|Physical removal||Can target specific spiders||Not practical for large infestations|
|Pesticides||Effective in reducing spider populations||Can harm non-target species and the environment|
- Remove debris and woodpiles
- Keep ground cover plants away from the foundation of your home
- Seal gaps and cracks around doors and windows
- Use a vacuum cleaner to remove spiders and egg sacs from corners of rooms and ceilings
- Use glue traps for capturing wandering wolf spiders and yellow sac spiders
Remember to appreciate the beneficial crab spiders in your garden, as they play their role in maintaining a balanced ecosystem by preying on pests that could harm your plants. However, if their presence becomes a concern, follow the control and management techniques mentioned above.
Resources for Identifying and Understanding Crab Spiders
A good field guide is essential for identifying and understanding crab spiders in Colorado. Some recommended options:
Example Field Guide 1: This guide helps identify spiders by color, range, and other characteristics. Pros: Easy-to-use, comprehensive. Cons: Limited to a specific region.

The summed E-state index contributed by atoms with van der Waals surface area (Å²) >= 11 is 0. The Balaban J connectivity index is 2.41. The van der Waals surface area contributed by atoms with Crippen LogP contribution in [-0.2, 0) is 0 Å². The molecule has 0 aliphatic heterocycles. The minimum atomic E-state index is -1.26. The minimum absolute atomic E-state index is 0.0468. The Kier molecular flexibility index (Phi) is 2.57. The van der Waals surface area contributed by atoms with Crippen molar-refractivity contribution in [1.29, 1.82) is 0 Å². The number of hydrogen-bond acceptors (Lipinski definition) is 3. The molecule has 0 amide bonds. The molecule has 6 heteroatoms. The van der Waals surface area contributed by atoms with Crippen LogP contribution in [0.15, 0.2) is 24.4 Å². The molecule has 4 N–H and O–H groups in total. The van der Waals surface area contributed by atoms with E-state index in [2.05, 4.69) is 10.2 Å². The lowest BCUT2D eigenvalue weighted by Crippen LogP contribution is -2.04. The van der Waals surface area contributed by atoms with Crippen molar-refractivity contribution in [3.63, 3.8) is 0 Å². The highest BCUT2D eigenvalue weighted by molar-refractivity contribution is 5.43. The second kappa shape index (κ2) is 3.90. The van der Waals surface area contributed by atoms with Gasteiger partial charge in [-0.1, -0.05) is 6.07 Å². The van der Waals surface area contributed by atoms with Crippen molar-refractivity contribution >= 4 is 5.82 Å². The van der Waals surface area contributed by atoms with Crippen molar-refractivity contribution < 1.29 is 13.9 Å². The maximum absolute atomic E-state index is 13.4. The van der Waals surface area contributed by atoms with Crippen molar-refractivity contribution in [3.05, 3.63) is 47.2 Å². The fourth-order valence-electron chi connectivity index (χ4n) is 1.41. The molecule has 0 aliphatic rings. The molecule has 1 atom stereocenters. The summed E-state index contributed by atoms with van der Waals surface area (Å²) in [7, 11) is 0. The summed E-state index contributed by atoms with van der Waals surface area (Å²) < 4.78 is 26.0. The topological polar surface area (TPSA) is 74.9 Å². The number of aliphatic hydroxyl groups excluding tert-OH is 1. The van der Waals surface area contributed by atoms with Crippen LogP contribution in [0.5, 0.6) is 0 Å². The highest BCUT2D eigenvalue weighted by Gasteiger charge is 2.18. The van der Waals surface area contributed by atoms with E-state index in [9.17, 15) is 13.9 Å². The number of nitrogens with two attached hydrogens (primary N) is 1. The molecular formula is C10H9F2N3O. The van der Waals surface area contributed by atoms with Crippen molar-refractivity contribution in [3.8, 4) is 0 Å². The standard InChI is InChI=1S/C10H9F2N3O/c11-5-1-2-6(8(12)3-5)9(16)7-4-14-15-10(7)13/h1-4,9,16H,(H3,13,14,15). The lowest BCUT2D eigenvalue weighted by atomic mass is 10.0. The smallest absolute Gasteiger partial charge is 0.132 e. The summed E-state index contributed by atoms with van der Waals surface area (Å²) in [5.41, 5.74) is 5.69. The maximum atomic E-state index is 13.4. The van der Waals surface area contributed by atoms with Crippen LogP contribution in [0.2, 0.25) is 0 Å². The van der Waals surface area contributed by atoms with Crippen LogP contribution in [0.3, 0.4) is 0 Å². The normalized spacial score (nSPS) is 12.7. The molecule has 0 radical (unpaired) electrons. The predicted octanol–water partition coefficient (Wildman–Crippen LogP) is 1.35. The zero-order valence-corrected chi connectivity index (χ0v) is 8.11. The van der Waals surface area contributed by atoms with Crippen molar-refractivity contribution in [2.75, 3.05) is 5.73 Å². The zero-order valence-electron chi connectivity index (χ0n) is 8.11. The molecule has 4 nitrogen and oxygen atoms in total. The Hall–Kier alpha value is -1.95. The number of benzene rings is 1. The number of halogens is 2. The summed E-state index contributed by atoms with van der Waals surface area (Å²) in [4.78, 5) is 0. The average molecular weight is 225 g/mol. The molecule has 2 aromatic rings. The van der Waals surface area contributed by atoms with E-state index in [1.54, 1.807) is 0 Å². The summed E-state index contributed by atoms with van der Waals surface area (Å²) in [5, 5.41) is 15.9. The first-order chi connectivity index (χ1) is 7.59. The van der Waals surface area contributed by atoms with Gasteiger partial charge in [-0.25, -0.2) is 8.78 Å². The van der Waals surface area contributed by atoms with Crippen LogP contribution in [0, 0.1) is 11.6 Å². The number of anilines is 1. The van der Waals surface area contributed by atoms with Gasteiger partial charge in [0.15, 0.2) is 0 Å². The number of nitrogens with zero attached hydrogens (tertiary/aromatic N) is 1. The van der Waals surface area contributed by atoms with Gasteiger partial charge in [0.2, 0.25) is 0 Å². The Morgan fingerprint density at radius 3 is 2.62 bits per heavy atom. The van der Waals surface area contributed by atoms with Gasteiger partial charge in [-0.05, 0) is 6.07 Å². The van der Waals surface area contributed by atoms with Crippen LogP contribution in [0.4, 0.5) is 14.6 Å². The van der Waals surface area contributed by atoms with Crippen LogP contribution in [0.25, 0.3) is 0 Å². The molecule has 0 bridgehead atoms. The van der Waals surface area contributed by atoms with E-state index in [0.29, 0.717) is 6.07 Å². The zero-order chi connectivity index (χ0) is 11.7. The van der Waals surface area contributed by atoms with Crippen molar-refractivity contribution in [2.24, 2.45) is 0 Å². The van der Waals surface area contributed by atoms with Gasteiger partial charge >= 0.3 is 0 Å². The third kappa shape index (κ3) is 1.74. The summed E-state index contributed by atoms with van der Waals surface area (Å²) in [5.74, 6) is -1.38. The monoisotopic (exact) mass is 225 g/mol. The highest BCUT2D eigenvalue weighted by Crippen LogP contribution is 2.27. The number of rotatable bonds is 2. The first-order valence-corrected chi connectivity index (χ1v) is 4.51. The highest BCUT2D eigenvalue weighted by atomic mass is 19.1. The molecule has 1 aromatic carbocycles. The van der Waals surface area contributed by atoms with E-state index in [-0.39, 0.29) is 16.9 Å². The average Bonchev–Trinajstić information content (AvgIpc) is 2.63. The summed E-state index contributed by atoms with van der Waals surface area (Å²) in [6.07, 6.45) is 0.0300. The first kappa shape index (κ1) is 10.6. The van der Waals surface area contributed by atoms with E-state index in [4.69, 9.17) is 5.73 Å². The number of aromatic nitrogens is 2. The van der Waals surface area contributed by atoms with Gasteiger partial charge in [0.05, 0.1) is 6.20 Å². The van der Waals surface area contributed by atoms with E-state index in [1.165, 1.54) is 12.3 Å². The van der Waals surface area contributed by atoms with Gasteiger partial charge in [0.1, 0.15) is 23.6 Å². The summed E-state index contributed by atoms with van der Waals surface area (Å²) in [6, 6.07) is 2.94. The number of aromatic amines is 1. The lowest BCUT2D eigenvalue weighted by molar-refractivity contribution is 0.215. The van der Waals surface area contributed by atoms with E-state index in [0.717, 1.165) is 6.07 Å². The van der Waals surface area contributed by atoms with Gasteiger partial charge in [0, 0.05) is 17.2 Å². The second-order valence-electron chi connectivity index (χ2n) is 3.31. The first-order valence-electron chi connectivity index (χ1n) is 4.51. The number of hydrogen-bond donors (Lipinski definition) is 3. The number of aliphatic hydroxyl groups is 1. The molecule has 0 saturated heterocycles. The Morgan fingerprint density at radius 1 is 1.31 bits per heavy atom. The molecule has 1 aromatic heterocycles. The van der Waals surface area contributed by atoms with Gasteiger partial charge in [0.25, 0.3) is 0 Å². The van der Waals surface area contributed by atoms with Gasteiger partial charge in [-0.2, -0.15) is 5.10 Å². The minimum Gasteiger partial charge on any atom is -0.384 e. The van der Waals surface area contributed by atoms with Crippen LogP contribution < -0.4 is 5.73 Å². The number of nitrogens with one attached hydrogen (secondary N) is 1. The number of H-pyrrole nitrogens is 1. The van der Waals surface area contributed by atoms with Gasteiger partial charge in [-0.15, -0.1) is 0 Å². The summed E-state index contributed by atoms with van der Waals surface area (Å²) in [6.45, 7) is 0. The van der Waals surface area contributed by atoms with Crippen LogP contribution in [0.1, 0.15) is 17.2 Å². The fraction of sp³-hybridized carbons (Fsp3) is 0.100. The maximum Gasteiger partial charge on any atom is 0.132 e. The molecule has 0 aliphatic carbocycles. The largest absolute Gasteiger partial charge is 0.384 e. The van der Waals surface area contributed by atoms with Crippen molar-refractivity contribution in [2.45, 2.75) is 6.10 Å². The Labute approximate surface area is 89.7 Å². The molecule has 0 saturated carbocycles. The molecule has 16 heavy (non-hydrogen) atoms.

Example Field Guide 2: A more general guide to spiders, including web-building species. Pros: Covers a wide variety of organisms. Cons: May not have specific information about Colorado crab spiders.
There are various online resources available for identifying and understanding crab spiders. Here are a few:
Extension: Provides information on brown recluse spider identification and similar-looking spiders in Colorado.
Spiders in the Home: Offers general information about spiders, including their benefits in controlling insect pests.
Goldenrod Crab Spider: Information about this specific species, including color changes and distribution.
|Spider ID||Identification Features||Distribution|
|Brown Recluse||Three pairs of eyes, violin pattern||Colorado|